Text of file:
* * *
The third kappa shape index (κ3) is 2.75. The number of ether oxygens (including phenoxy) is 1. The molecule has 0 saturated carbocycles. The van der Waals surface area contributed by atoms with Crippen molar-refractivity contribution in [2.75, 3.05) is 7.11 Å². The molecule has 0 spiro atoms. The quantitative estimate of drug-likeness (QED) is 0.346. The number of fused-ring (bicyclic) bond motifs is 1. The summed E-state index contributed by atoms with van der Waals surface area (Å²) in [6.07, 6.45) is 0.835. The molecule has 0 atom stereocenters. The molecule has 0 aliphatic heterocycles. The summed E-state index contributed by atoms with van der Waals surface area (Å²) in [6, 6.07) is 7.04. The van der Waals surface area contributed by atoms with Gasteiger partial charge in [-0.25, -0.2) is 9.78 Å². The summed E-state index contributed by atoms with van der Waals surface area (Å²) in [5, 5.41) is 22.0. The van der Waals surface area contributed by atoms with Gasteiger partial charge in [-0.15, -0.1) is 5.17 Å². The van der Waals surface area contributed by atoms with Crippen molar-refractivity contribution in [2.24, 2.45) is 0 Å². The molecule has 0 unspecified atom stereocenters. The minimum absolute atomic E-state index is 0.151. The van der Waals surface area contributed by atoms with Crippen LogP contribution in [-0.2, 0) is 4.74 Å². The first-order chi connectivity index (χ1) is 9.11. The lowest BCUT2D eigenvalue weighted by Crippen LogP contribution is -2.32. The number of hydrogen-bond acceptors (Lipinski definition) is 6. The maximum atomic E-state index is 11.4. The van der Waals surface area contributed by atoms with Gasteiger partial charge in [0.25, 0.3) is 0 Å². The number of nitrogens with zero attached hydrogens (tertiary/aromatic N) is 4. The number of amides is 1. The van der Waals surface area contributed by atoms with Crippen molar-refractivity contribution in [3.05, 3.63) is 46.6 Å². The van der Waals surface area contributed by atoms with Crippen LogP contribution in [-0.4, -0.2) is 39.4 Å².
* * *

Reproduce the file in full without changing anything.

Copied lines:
The third kappa shape index (κ3) is 2.75. The number of ether oxygens (including phenoxy) is 1. The molecule has 0 saturated carbocycles. The van der Waals surface area contributed by atoms with Crippen molar-refractivity contribution in [2.75, 3.05) is 7.11 Å². The molecule has 0 spiro atoms. The quantitative estimate of drug-likeness (QED) is 0.346. The number of fused-ring (bicyclic) bond motifs is 1. The summed E-state index contributed by atoms with van der Waals surface area (Å²) in [6.07, 6.45) is 0.835. The molecule has 0 atom stereocenters. The molecule has 0 aliphatic heterocycles. The summed E-state index contributed by atoms with van der Waals surface area (Å²) in [6, 6.07) is 7.04. The van der Waals surface area contributed by atoms with Gasteiger partial charge in [-0.25, -0.2) is 9.78 Å². The summed E-state index contributed by atoms with van der Waals surface area (Å²) in [5, 5.41) is 22.0. The van der Waals surface area contributed by atoms with Gasteiger partial charge in [-0.15, -0.1) is 5.17 Å². The van der Waals surface area contributed by atoms with Crippen molar-refractivity contribution in [2.24, 2.45) is 0 Å². The molecule has 0 unspecified atom stereocenters. The minimum absolute atomic E-state index is 0.151. The van der Waals surface area contributed by atoms with Crippen LogP contribution in [-0.2, 0) is 4.74 Å². The first-order chi connectivity index (χ1) is 9.11. The lowest BCUT2D eigenvalue weighted by Crippen LogP contribution is -2.32. The number of hydrogen-bond acceptors (Lipinski definition) is 6. The maximum atomic E-state index is 11.4. The van der Waals surface area contributed by atoms with Gasteiger partial charge in [0.25, 0.3) is 0 Å². The number of nitrogens with zero attached hydrogens (tertiary/aromatic N) is 4. The number of amides is 1. The van der Waals surface area contributed by atoms with Crippen molar-refractivity contribution in [3.05, 3.63) is 46.6 Å². The van der Waals surface area contributed by atoms with Crippen LogP contribution in [-0.4, -0.2) is 39.4 Å².